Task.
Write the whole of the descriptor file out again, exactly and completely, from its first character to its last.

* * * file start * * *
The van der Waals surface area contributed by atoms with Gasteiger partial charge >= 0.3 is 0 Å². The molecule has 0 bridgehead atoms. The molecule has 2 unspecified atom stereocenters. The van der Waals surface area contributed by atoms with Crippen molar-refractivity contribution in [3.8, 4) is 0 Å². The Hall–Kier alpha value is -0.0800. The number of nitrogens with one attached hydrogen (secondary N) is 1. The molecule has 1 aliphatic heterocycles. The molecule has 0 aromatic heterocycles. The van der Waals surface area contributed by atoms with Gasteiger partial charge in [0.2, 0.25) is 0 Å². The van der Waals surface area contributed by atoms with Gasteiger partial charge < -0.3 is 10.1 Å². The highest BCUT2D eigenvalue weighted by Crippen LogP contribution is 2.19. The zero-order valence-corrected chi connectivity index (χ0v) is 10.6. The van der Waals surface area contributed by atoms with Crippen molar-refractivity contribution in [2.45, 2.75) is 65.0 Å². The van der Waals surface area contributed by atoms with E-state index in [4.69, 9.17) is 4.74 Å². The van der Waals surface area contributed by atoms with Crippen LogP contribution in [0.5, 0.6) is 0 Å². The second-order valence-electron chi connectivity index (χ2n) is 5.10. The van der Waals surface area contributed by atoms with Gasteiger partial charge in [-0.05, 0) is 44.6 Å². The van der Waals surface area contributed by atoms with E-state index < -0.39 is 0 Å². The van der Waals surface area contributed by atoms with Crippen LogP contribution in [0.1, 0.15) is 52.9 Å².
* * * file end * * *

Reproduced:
The van der Waals surface area contributed by atoms with Gasteiger partial charge >= 0.3 is 0 Å². The molecule has 0 bridgehead atoms. The molecule has 2 unspecified atom stereocenters. The van der Waals surface area contributed by atoms with Crippen molar-refractivity contribution in [3.8, 4) is 0 Å². The Hall–Kier alpha value is -0.0800. The number of nitrogens with one attached hydrogen (secondary N) is 1. The molecule has 1 aliphatic heterocycles. The molecule has 0 aromatic heterocycles. The van der Waals surface area contributed by atoms with Gasteiger partial charge in [0.2, 0.25) is 0 Å². The van der Waals surface area contributed by atoms with Gasteiger partial charge < -0.3 is 10.1 Å². The highest BCUT2D eigenvalue weighted by Crippen LogP contribution is 2.19. The zero-order valence-corrected chi connectivity index (χ0v) is 10.6. The van der Waals surface area contributed by atoms with Crippen molar-refractivity contribution in [2.45, 2.75) is 65.0 Å². The van der Waals surface area contributed by atoms with E-state index in [4.69, 9.17) is 4.74 Å². The van der Waals surface area contributed by atoms with Crippen LogP contribution in [0.5, 0.6) is 0 Å². The second-order valence-electron chi connectivity index (χ2n) is 5.10. The van der Waals surface area contributed by atoms with Gasteiger partial charge in [-0.05, 0) is 44.6 Å². The van der Waals surface area contributed by atoms with E-state index < -0.39 is 0 Å². The van der Waals surface area contributed by atoms with Crippen LogP contribution in [0.1, 0.15) is 52.9 Å².